Preparing for the upcoming NATO summit in July, Baltic States Foreign Affairs ministers met with US President’s National Security Advisor John R. Bolton in Washington . They asked US to expand international NATO battalions with air and naval forces and to send Patriot missile systems to ensure Baltic air space defense.
A month ago Donald Trump held his first Baltic Summit. Lithuanian President Dalia Grybauskaite, Estonian President Kersti Kaljulaid and Latvian President Raimonds Vejonis asked the US to send Patriot long-range anti-aircraft missiles more frequently for war games. They also want to become a part of NATO’s larger European anti-missile shield.
Increasingly the three Baltic leaders also requested to send more US troops on permanent rotational basis to deter Russia.
The matter of fact the Baltic states are not simply recipients of NATO’s aid; they are also active supporters of US foreign policy. Since joining the alliance in 2004, the Baltic countries have participated in NATO missions in Afghanistan and Iraq. In addition, they are hosting NATO battalions in their countries as part of a broader bid to deter Russian aggression.
All three Baltic states have gradually increased their share of GDP on defense since 2010. Estonia was one of only five NATO allies that met the benchmark of 2 percent spending in 2017; Lithuania and Latvia have already reached the target this year.
It is interesting to note that a public opinion poll last year showed two-thirds of Lithuanians did not trust the US president and in 2016 Vilnius artists painted a mural depicting Mr. Trump passionately locking lips with Mr. Putin.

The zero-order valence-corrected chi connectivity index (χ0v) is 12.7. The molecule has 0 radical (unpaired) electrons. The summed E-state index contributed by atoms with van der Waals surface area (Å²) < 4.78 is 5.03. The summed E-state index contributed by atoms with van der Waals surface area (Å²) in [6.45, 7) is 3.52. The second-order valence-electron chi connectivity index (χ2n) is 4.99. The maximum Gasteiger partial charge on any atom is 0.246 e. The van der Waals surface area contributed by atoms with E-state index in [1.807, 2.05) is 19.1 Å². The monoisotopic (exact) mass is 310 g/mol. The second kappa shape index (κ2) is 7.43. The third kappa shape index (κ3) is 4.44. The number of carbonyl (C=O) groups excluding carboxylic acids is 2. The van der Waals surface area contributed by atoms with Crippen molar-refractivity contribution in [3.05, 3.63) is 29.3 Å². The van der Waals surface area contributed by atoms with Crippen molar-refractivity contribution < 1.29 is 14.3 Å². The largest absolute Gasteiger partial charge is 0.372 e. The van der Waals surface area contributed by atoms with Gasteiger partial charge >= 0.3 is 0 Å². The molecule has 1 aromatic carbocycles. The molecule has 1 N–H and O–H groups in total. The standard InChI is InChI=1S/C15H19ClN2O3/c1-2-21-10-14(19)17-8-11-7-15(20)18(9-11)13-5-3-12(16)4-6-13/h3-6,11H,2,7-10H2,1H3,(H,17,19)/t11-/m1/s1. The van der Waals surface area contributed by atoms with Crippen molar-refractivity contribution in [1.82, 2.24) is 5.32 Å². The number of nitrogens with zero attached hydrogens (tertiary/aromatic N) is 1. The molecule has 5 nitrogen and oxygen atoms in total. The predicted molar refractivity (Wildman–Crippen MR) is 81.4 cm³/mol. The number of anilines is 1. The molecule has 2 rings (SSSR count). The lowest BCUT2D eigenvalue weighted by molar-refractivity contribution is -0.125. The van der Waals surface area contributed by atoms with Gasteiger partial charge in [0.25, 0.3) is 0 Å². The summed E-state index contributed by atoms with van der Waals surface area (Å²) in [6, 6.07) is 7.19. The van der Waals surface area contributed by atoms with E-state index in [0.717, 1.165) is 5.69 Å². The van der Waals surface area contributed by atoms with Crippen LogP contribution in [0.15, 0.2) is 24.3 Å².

But the public mood changed after Mr. Trump decided to provide anti-tank missiles to Ukraine to defend against Russia-backed separatists and to boost funding for US forces in Europe.
According to an announcement from the White House the United States plans to provide nearly $100 million to Estonia, Latvia and Lithuania for the procurement of large-caliber ammunition and $70 million for training and equipping their forces.
“The United States continues to improve defense and security infrastructure in the Baltic region, strengthen Baltic national resilience efforts, and build defense capacity through security assistance programs such as Foreign Military Financing (FMF) and International Military Education and Training (IMET),” the announcement reads. “The Baltic States have together traditionally received about $3.5 million annually in IMET assistance to allow 150 students to attend formal training at military academies in the United States.”
By the way US financial aid will go to purchase American used old weapons. Then Baltic states will be obligated to train the staff that will cost much more.
For example, the Baltic republics have also been purchasing American military equipment, such as Javelin anti-tank missiles.
The Latvian Defense Ministry reported, National Armed Forces next year will receive three unmanned aircraft systems RQ-20A Puma produced by American AeroVironment company. The system worth more than USD 3 million (EUR 2,435,658) will strengthen the army’s monitoring and surveillance abilities.
Also Latvia is to purchase used M109 155mm “Paladin” self-propelled howitzers from Austria. Austria in its turn bought them from the UK which had previously bought the guns made in the early 1960s from the US. They were upgraded and have been kept in storage since around 2007. And so on.
It’s simply business’ rule: if you want to make money, at first you have to invest.